A search for a cure for Alzheimer's leads to a technology that allows individuals to transfer their consciousness to other bodies for specified periods, paid, registered, and legal. But beyond the reach of the law is darkshare, a sordid black market where desperate 'vessels' anonymously rent out their bodies, no questions asked, for any purpose--sex, drugs, crime...or worse.
It seems every new generation gets to witness at least one incredible technological advancement ... Soule builds a world around a similarly staggering invention, but it’s his interest in the people who create it, use it and profit from it that captivates the reader ... It is impossible to write about Anyone without first acknowledging the depth of thought and structure Soule has put into flash technology and its potential impact on the world.
... an explosive finish. Soule imagines a future in which humans are addicted to this innovation that provides both benefits and danger and explores how the world could change if we could truly see from others’ perspectives. For fans of Blake Crouch and Tal Klein.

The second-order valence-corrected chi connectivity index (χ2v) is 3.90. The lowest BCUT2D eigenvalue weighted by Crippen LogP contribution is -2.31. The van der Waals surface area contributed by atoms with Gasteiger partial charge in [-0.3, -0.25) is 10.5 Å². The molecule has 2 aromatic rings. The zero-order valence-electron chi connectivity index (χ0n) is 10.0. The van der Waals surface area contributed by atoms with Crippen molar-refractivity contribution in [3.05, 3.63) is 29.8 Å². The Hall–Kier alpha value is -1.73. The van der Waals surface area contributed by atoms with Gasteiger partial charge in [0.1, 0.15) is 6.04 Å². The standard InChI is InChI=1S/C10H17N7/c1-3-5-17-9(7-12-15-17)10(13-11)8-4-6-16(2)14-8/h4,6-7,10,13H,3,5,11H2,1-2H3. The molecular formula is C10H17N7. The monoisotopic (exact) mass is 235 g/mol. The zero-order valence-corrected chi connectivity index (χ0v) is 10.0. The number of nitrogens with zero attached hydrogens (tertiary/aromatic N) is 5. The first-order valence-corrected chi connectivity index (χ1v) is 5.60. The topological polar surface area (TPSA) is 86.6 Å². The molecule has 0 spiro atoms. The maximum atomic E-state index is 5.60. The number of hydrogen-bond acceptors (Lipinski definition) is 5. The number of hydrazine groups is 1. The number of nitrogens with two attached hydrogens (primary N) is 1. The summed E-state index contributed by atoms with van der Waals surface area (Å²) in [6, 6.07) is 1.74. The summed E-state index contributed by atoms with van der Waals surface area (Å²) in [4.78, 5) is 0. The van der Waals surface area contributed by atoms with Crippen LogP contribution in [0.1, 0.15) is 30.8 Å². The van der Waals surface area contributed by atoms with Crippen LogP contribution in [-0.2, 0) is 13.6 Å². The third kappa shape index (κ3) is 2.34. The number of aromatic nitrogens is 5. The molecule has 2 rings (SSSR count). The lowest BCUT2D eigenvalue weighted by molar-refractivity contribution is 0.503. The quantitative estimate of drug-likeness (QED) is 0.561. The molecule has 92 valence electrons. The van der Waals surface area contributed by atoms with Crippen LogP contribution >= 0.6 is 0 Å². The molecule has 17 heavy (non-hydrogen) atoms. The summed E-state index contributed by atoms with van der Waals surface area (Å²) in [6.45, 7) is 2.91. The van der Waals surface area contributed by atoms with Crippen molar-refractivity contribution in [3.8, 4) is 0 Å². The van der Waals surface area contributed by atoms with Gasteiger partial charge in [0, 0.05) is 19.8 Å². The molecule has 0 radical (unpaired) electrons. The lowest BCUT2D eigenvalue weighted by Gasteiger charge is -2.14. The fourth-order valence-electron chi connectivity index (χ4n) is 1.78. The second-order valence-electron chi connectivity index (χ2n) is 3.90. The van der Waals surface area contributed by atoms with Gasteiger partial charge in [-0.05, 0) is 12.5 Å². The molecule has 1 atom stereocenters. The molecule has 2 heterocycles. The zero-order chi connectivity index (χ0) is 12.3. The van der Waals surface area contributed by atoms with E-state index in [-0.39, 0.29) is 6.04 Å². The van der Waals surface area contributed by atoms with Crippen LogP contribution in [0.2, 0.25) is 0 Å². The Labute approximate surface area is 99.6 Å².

The resolution is surprising and satisfying, as the ending of any good thriller should be ... Perhaps it’s nit-picking to look for more from a thriller than, well, thrills, but the philosophical nature of the 'self' is less explored than might be satisfying: How much of us is contained in the body versus the mind? What might it do to someone to spend time in another’s body, or have someone spend time in theirs? Questions like these are mostly left on the shelf as the storyline races forward. And, of course, it’s de rigueur to color every venture capitalist, corporation, and attorney as greedy and evil, as Soule does in this book, but a little balance, just allowing the people some modicum of humanity, would have gone a long way to making them more believable characters. The technology—that of flashing lights in one’s eyes to facilitate the consciousness transfer—seems a little sketchy as well ... That said, Anyone is a mostly satisfying read that will keep you turning pages into the night. It might also leave you wondering just how good a book it could have been.